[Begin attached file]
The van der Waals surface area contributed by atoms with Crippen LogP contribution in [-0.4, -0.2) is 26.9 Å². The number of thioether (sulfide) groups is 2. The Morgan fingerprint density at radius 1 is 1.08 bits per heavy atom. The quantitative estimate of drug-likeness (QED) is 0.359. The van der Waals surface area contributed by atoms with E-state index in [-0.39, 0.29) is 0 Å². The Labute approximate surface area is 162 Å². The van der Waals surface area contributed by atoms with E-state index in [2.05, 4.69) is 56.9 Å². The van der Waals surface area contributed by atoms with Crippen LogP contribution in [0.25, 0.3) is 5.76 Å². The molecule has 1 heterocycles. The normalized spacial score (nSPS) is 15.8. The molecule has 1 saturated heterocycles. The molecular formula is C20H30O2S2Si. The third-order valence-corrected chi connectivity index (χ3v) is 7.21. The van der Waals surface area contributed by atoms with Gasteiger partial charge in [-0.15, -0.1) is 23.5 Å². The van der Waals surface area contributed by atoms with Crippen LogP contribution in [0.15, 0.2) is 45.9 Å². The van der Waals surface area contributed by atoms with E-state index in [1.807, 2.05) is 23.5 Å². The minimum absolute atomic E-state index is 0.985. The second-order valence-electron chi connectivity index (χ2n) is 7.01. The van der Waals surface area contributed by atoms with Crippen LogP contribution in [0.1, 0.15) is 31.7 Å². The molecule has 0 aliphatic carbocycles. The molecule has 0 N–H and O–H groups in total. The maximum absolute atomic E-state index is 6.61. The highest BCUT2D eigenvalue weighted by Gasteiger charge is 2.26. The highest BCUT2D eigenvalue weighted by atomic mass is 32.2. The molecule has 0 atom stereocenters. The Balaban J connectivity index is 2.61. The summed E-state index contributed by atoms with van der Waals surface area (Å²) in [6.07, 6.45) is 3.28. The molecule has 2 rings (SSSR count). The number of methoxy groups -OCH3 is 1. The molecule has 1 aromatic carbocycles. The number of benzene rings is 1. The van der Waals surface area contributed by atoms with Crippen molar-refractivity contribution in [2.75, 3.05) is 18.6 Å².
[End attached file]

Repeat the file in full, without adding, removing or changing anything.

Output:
The van der Waals surface area contributed by atoms with Crippen LogP contribution in [-0.4, -0.2) is 26.9 Å². The number of thioether (sulfide) groups is 2. The Morgan fingerprint density at radius 1 is 1.08 bits per heavy atom. The quantitative estimate of drug-likeness (QED) is 0.359. The van der Waals surface area contributed by atoms with E-state index in [-0.39, 0.29) is 0 Å². The Labute approximate surface area is 162 Å². The van der Waals surface area contributed by atoms with E-state index in [2.05, 4.69) is 56.9 Å². The van der Waals surface area contributed by atoms with Crippen LogP contribution in [0.25, 0.3) is 5.76 Å². The molecule has 1 heterocycles. The normalized spacial score (nSPS) is 15.8. The molecule has 1 saturated heterocycles. The molecular formula is C20H30O2S2Si. The third-order valence-corrected chi connectivity index (χ3v) is 7.21. The van der Waals surface area contributed by atoms with Gasteiger partial charge in [-0.15, -0.1) is 23.5 Å². The van der Waals surface area contributed by atoms with Crippen LogP contribution in [0.15, 0.2) is 45.9 Å². The van der Waals surface area contributed by atoms with E-state index in [1.807, 2.05) is 23.5 Å². The minimum absolute atomic E-state index is 0.985. The second-order valence-electron chi connectivity index (χ2n) is 7.01. The van der Waals surface area contributed by atoms with Crippen LogP contribution in [0.1, 0.15) is 31.7 Å². The molecule has 0 aliphatic carbocycles. The molecule has 0 N–H and O–H groups in total. The maximum absolute atomic E-state index is 6.61. The highest BCUT2D eigenvalue weighted by Gasteiger charge is 2.26. The highest BCUT2D eigenvalue weighted by atomic mass is 32.2. The molecule has 0 atom stereocenters. The Balaban J connectivity index is 2.61. The summed E-state index contributed by atoms with van der Waals surface area (Å²) in [6.07, 6.45) is 3.28. The molecule has 2 rings (SSSR count). The number of methoxy groups -OCH3 is 1. The molecule has 1 aromatic carbocycles. The number of benzene rings is 1. The van der Waals surface area contributed by atoms with Crippen molar-refractivity contribution in [2.75, 3.05) is 18.6 Å².